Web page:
All travel has its advantages. If the passenger visits better countries, he may learn to improve his own. And if fortune carries him to worse, he may learn to enjoy it. --Samuel Johnson
I think people have the tendency to believe the sharper the lens, the better. I believe this isn't always the case. I remember seeing Susan Burnstine's photography for the first time and falling in love with the images. I met her at Photo LA, the International Los Angeles Photographic Art Exposition, and asking her about technique. She told me nothing. What I was particular intrigued by was the selective focus that was clearly more than just tilt-focus or a large aperture. There was something wavy and flexing about the focus of the images. So I set out to try making my own lenses that could allow me to distort my images in a similar way.
After playing around with a number of crafted lens filters, including the Vaseline on UV filter technique, I stumbled across a few instances of people taking photographs using fresnel lenses. A fresnel lens is a type of compact lens originally developed by Augustin-Jean Fresnel for use in projecting light long distances in lighthouses. The design allows the construction of large aperture and short focal length lenses without complex lens system typical of conventional designs. Although not typically designed for photography (more for projecting light), it is certainly possible to capture images using this type of lens.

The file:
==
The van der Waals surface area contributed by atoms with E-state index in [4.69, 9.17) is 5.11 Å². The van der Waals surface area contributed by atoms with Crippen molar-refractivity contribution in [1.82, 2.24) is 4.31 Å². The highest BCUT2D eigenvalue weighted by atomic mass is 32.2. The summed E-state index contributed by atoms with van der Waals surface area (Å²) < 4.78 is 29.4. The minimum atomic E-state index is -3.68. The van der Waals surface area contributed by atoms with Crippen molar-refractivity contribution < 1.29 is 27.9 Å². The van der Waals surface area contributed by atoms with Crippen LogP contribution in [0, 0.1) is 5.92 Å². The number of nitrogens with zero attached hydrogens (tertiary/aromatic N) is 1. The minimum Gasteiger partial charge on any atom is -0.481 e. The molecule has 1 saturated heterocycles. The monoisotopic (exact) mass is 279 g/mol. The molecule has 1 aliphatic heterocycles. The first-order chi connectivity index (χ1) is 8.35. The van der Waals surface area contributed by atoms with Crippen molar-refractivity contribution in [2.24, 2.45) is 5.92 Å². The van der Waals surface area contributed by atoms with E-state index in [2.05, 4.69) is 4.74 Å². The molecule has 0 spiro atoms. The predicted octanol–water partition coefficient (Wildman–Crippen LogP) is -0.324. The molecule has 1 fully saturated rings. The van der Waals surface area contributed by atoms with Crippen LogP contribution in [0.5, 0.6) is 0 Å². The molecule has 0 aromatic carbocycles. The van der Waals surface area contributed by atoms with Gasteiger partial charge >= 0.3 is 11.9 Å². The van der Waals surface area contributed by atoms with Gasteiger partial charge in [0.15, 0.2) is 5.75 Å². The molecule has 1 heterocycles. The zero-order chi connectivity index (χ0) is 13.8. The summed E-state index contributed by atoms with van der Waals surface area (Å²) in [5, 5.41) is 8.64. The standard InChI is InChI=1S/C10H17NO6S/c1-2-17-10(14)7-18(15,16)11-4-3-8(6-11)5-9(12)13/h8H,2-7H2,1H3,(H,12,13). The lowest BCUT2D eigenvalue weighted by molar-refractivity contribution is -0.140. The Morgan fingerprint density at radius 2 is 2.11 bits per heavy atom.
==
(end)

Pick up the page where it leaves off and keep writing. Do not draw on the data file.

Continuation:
This hotel art gallery is a series of fresnel photography black and white images I shot with a 4x5 Graflex Press Camera made in 1939 using my own homemade lens using a combination of glass and plastic elements with filters (i.e. fresnel lenses). The images were taken in Santa Monica, Los Angeles, and Yosemite, California in 2009. These images were inspired by a combination of seeing Susan Burnstine's work and wanting to extend creative control of the image through the technology of the camera and lens. Although this work is decidedly not street photography, I would like to think it contains the same spirit and innovation. I hope you enjoy the images.
Nature is not embarrassed by difficulties of analysis. She avoids complication only in means. Nature seems to be proposed to do much with little: it is a principle that the development of physics constantly supports by new evidence. --Augustin-Jean Fresnel